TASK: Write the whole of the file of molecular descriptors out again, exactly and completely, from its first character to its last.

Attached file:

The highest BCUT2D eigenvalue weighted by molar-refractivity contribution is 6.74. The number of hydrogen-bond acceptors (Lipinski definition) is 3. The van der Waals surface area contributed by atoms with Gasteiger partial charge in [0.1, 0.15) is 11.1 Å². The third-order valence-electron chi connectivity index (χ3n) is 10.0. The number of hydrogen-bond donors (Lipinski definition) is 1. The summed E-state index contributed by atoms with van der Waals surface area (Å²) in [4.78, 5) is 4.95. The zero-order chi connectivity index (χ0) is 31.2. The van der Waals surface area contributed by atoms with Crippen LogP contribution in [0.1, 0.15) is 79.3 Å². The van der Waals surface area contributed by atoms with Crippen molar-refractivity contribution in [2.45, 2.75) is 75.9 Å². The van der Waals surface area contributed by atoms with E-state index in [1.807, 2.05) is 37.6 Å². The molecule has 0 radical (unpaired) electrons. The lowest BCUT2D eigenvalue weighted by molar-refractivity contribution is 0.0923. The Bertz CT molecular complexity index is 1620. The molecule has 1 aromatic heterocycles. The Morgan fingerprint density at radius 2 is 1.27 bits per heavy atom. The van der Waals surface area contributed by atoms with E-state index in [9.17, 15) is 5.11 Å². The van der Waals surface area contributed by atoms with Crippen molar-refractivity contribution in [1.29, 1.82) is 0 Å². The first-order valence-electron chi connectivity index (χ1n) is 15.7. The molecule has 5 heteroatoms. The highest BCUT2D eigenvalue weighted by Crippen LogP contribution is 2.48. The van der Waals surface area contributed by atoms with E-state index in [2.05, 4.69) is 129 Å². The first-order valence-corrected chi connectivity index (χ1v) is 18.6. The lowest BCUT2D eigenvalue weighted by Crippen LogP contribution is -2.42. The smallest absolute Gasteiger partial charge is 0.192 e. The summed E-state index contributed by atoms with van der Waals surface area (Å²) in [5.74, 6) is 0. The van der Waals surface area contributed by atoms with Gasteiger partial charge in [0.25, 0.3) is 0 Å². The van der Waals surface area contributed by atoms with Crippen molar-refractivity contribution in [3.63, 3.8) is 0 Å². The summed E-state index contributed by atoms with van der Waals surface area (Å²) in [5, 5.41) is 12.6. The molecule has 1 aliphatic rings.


The highest BCUT2D eigenvalue weighted by molar-refractivity contribution is 6.74. The number of hydrogen-bond acceptors (Lipinski definition) is 3. The van der Waals surface area contributed by atoms with Gasteiger partial charge in [0.1, 0.15) is 11.1 Å². The third-order valence-electron chi connectivity index (χ3n) is 10.0. The number of hydrogen-bond donors (Lipinski definition) is 1. The summed E-state index contributed by atoms with van der Waals surface area (Å²) in [4.78, 5) is 4.95. The zero-order chi connectivity index (χ0) is 31.2. The van der Waals surface area contributed by atoms with Crippen LogP contribution in [0.1, 0.15) is 79.3 Å². The van der Waals surface area contributed by atoms with Crippen molar-refractivity contribution in [2.45, 2.75) is 75.9 Å². The van der Waals surface area contributed by atoms with E-state index in [1.807, 2.05) is 37.6 Å². The molecule has 0 radical (unpaired) electrons. The lowest BCUT2D eigenvalue weighted by molar-refractivity contribution is 0.0923. The Bertz CT molecular complexity index is 1620. The molecule has 1 aromatic heterocycles. The Morgan fingerprint density at radius 2 is 1.27 bits per heavy atom. The van der Waals surface area contributed by atoms with E-state index in [9.17, 15) is 5.11 Å². The van der Waals surface area contributed by atoms with Crippen molar-refractivity contribution in [1.29, 1.82) is 0 Å². The first-order valence-electron chi connectivity index (χ1n) is 15.7. The molecule has 5 heteroatoms. The highest BCUT2D eigenvalue weighted by Crippen LogP contribution is 2.48. The van der Waals surface area contributed by atoms with E-state index in [2.05, 4.69) is 129 Å². The first-order valence-corrected chi connectivity index (χ1v) is 18.6. The lowest BCUT2D eigenvalue weighted by Crippen LogP contribution is -2.42. The smallest absolute Gasteiger partial charge is 0.192 e. The summed E-state index contributed by atoms with van der Waals surface area (Å²) in [5.74, 6) is 0. The van der Waals surface area contributed by atoms with Gasteiger partial charge in [0.25, 0.3) is 0 Å². The van der Waals surface area contributed by atoms with Crippen molar-refractivity contribution in [3.63, 3.8) is 0 Å². The summed E-state index contributed by atoms with van der Waals surface area (Å²) in [5, 5.41) is 12.6. The molecule has 1 aliphatic rings.